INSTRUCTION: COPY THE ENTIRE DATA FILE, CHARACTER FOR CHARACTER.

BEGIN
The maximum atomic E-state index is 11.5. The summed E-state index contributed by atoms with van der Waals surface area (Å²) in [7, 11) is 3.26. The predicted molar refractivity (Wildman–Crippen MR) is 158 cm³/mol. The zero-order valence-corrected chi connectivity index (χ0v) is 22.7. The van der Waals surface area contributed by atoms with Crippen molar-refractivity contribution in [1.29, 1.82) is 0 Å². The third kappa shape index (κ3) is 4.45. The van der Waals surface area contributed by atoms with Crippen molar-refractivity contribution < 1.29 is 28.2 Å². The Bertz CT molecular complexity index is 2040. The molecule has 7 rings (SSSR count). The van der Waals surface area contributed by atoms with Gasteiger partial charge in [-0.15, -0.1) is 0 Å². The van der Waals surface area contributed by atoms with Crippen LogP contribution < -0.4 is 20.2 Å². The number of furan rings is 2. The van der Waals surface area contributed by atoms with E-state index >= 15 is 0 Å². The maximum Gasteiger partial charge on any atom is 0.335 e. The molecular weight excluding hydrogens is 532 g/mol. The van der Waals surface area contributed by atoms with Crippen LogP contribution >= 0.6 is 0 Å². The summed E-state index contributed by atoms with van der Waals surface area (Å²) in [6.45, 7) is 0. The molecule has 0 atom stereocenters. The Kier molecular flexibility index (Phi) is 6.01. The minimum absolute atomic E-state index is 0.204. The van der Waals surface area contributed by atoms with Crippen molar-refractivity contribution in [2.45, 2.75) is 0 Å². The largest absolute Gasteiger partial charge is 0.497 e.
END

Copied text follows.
The maximum atomic E-state index is 11.5. The summed E-state index contributed by atoms with van der Waals surface area (Å²) in [7, 11) is 3.26. The predicted molar refractivity (Wildman–Crippen MR) is 158 cm³/mol. The zero-order valence-corrected chi connectivity index (χ0v) is 22.7. The van der Waals surface area contributed by atoms with Crippen molar-refractivity contribution in [1.29, 1.82) is 0 Å². The third kappa shape index (κ3) is 4.45. The van der Waals surface area contributed by atoms with Crippen molar-refractivity contribution < 1.29 is 28.2 Å². The Bertz CT molecular complexity index is 2040. The molecule has 7 rings (SSSR count). The van der Waals surface area contributed by atoms with Gasteiger partial charge in [-0.15, -0.1) is 0 Å². The van der Waals surface area contributed by atoms with Crippen LogP contribution < -0.4 is 20.2 Å². The number of furan rings is 2. The van der Waals surface area contributed by atoms with E-state index >= 15 is 0 Å². The maximum Gasteiger partial charge on any atom is 0.335 e. The molecular weight excluding hydrogens is 532 g/mol. The van der Waals surface area contributed by atoms with Crippen LogP contribution >= 0.6 is 0 Å². The summed E-state index contributed by atoms with van der Waals surface area (Å²) in [6.45, 7) is 0. The molecule has 0 atom stereocenters. The Kier molecular flexibility index (Phi) is 6.01. The minimum absolute atomic E-state index is 0.204. The van der Waals surface area contributed by atoms with Crippen molar-refractivity contribution in [2.45, 2.75) is 0 Å². The largest absolute Gasteiger partial charge is 0.497 e.